Friday, February 08, 2019

why self-help books are NOT to be dismissed & why parapsychology is anti-establishment







Der fürchterliche Pauli as a young student (picture taken from the Internet/CERN);
Rupert Sheldrake's TED talk;
Stephen E. Braude interview (Closer to True);
Stephen E. Braude interview (with Jeffrey Mishlove);

"... unless his incantations should chance to be thwarted and foiled by the more potent charms of another sorcerer..."
A. C.
"I kept the TV on all the time, especially while people were telling me their problems, and the television I found to be just diverting enough so the problems people told me didn't really affect me any more. It was some kind of magic."
A. W.

"This in some respects augments who and what we think we are. If telepathy is true, it means that what you think of as your private thoughts aren't so private after all. It means that you have to think of your mind as mostly located in here but spread out a little bit in both space and time. And if it is spread out in space and time it means that your thought and other people's thoughts commingle at some stage. That creates a very dramatic change in terms of our personal ontology about who and what we think we are. Another thing is that it challenges the view which says we are completely isolated, we live in a mechanistic world in which mind is brain, and in a completely pointless existence. You see this sometimes in people who have been to the neurosciences in a while, specially students, they become really depressed, because the world view that is presented is 'you are a meaningless zombie, there is not going on and everything is pointless, there is no meaning for anything.' Or as Francis Crick wrote in his book, 'you are nothing but a pack of neurones,'" [my transcription of] Dean Radin's "Science and the taboo of psi", a 2008 Google Tech Talk  (you should learn, by the way, from the first question raised by the audience, that the Google's tech-fanatics corporation-suckers are looking as always just for hightech applications, that is, new ways to freakishly control things and make big money out of everything, since this is the only thing that matters to them in the entire universe; Radin seems to have a different perspective);

placebo domino:


"The tendency for prophecies to be self-fulfilling is well known in the realms of economics, politics, and religion. It is also a matter of practical psychology. Various ways of using these powers are the bases of countless self-help books, showing how avoiding negative attitudes and adopting positive ones help to bring about remarkable successes in politics, business, and love. Likewise confidence and optimism play an important part in the practice of medicine and healing—and in sports, fighting, and many other activities" Rupert Sheldrake, Seven Experiments That Could Change the World (Riverhead Books, 1995).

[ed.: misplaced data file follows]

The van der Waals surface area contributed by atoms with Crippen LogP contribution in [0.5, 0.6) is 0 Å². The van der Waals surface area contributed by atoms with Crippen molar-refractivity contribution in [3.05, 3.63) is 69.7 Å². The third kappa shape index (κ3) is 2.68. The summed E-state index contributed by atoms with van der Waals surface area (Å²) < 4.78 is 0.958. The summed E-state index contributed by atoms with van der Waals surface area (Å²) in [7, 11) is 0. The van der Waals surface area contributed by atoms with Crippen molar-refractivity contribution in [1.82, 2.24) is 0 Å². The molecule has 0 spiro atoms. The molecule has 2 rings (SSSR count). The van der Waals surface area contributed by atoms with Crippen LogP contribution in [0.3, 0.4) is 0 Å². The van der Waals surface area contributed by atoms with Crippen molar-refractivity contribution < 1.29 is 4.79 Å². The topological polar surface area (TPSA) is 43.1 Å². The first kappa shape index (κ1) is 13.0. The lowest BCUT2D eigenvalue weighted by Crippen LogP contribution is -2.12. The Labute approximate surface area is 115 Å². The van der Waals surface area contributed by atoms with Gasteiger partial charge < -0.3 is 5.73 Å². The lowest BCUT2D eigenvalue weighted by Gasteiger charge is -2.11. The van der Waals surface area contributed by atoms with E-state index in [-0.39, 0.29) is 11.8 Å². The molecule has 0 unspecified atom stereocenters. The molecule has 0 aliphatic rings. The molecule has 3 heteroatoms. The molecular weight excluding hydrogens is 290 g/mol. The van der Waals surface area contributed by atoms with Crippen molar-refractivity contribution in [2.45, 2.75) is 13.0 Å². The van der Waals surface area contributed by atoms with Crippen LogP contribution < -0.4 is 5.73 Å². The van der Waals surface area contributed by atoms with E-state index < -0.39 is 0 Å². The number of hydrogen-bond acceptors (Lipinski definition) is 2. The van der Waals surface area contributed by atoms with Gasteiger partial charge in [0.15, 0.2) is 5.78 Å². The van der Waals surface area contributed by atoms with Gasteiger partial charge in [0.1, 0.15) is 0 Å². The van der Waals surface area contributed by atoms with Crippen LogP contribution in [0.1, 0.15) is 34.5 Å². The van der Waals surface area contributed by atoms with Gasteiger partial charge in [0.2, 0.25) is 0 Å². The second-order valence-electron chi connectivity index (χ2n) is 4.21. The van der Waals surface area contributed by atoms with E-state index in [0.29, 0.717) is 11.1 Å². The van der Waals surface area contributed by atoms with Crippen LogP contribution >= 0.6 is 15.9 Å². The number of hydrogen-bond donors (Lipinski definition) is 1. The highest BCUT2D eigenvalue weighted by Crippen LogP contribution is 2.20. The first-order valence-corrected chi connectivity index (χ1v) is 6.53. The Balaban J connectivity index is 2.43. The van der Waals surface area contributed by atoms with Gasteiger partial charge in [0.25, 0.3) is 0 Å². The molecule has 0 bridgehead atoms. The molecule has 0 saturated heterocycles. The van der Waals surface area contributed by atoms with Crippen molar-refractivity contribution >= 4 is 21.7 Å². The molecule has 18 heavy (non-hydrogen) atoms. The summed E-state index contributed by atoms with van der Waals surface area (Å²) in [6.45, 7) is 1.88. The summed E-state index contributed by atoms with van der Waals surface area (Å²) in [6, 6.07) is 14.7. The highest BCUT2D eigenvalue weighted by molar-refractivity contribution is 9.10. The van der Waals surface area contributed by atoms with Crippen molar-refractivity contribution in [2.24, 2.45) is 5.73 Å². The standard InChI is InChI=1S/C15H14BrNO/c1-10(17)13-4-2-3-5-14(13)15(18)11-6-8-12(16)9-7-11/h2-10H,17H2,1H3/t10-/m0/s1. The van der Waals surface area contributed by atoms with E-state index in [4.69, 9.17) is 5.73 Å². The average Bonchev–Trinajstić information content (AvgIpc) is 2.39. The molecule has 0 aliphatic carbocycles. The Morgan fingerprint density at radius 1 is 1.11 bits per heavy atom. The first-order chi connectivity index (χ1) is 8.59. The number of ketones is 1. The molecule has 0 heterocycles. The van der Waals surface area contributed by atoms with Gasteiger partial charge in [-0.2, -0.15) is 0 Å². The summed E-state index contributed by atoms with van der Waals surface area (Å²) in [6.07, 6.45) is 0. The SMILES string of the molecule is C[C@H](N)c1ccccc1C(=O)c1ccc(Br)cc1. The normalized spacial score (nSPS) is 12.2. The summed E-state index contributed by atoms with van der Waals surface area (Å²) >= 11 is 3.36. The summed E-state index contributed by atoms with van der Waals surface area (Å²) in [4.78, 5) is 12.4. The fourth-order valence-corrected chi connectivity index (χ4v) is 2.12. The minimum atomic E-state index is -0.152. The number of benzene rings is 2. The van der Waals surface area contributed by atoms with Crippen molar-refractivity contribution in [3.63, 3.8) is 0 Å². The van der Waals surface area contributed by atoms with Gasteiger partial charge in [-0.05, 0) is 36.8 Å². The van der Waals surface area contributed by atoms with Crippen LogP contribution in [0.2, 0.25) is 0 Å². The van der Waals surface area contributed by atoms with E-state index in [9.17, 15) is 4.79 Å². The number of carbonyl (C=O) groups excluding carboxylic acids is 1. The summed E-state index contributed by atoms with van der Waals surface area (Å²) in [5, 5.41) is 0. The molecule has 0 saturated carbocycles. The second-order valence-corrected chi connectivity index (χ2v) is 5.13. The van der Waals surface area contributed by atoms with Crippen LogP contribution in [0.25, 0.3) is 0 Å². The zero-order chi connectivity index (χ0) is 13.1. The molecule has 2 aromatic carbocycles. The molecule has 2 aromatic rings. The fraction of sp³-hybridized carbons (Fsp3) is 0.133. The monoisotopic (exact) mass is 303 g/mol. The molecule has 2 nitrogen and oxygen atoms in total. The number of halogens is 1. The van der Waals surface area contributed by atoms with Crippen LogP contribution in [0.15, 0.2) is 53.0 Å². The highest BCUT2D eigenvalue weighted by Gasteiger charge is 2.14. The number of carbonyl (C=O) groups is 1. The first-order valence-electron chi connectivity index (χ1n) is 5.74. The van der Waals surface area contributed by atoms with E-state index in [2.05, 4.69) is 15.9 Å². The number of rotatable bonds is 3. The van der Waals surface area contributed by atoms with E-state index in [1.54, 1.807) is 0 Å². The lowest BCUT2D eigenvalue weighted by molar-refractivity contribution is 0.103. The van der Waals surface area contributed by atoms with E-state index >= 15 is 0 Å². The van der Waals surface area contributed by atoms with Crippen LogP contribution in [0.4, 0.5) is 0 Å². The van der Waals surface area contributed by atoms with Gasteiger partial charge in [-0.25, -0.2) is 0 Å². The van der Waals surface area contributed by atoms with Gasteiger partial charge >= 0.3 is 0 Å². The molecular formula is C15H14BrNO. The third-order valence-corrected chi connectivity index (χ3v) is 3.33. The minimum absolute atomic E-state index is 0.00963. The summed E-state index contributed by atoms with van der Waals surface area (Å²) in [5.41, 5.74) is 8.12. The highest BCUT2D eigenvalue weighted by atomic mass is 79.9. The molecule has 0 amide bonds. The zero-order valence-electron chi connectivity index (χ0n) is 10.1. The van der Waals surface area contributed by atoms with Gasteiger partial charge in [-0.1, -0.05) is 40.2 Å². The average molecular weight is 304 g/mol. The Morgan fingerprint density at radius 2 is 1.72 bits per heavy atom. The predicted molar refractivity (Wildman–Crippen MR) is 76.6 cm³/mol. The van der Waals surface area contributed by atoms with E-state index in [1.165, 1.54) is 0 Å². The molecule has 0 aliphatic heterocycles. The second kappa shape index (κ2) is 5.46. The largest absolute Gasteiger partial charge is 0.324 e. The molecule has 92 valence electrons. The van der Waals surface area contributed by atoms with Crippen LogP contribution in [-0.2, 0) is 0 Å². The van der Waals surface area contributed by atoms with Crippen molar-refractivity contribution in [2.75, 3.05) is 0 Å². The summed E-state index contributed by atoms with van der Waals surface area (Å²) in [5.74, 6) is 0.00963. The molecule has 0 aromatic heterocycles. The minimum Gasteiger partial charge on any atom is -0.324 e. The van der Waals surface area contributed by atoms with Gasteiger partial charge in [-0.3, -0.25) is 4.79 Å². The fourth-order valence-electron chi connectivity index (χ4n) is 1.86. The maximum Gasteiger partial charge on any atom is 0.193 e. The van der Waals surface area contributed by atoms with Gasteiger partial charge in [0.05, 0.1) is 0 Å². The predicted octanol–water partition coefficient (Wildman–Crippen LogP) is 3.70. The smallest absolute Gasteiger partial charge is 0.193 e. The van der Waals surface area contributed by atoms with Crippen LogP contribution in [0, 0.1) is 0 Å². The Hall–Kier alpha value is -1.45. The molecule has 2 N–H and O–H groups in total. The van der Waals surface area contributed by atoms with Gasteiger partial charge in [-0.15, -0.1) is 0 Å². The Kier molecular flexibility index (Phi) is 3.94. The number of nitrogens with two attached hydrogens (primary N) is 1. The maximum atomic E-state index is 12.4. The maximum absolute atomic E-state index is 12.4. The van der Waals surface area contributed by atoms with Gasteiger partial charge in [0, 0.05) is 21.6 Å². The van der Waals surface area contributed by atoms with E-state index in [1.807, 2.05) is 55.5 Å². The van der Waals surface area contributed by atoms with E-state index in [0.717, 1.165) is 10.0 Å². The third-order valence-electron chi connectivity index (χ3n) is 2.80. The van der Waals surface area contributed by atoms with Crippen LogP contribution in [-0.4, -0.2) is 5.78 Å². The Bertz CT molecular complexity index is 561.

"A survey of a wide range of drug trials has revealed that placebos are, on average, about a third to a half as effective as specific medication—a big effect for blank pills that cost almost nothing. But placebos are not just blank pills. They can also be forms of blank counseling or psychotherapy, or even blank surgery... in medical research, placebo effects are generally regarded as a nuisance. But perhaps the negative attitudes of physicians to placebos is just as well, since it is the other side of the coin of their faith in the special efficacy of their own techniques, which therefore tend to work better—because of the placebo effect!" Sheldrake, Seven Experiments.

"In his analysis of the many documents we have about such practices, Levi-Strauss underlines that the fallaciousness involved in them is at the same time acknowledged and simply ignored, brushed aside, by the shamans themselves. What matters to the shamans is the effect they produce in the imagination of the sick, no matter if the instrument they use is a fake one. Actually a clear distinction of what is fake and what is not fake is obstinately eluded by the very characteristics of the procedure... [Walter Cannon's] classic paper “Voodoo Death,” begins exactly with a reference to Portuguese colonizers such as Soares de Souza, who “observed instances of death among the [Brazilian] Tupinambás Indians induced by fright when men were condemned and sentenced by a so-called medicine man” (Cannon, 1942: 169). Although Cannon attributed the cause of such effects to the superstition of the primitive mind (primitive men really believe in witchcraft), he nonetheless acknowledged these effects to be real, and he was very impressed by them, for they can be quite astonishing. Healthy people can die in less than twenty-four hours, if they believe with enough strength that they have been bewitched or if they discover they have eaten some (normal and not poisonous) food they associate with certain well- established taboos in their culture (Cannon, 1942: 170). It should be understood however that the superstition in question would be better characterized not as a naive belief in some falseness at the expense of what reality would truly be. What the shamans do is to theatrically blur fiction and ordinary reality in order to conjure some power coming from what would be a more fundamental source of reality which is not visible and cannot be immediately given. They could thus, correspondingly, accuse someone such as Cannon of actually being more superstitious than they are, exactly because of Cannon’s inability to treat ordinary and visible reality as the fiction it truly is when compared to what would be its fundamental source," Alessandro Zir, Luso-Brazilian Encounters of the Sixteenth-Century (Fairleigh Dickinson Univ. Press, 2011).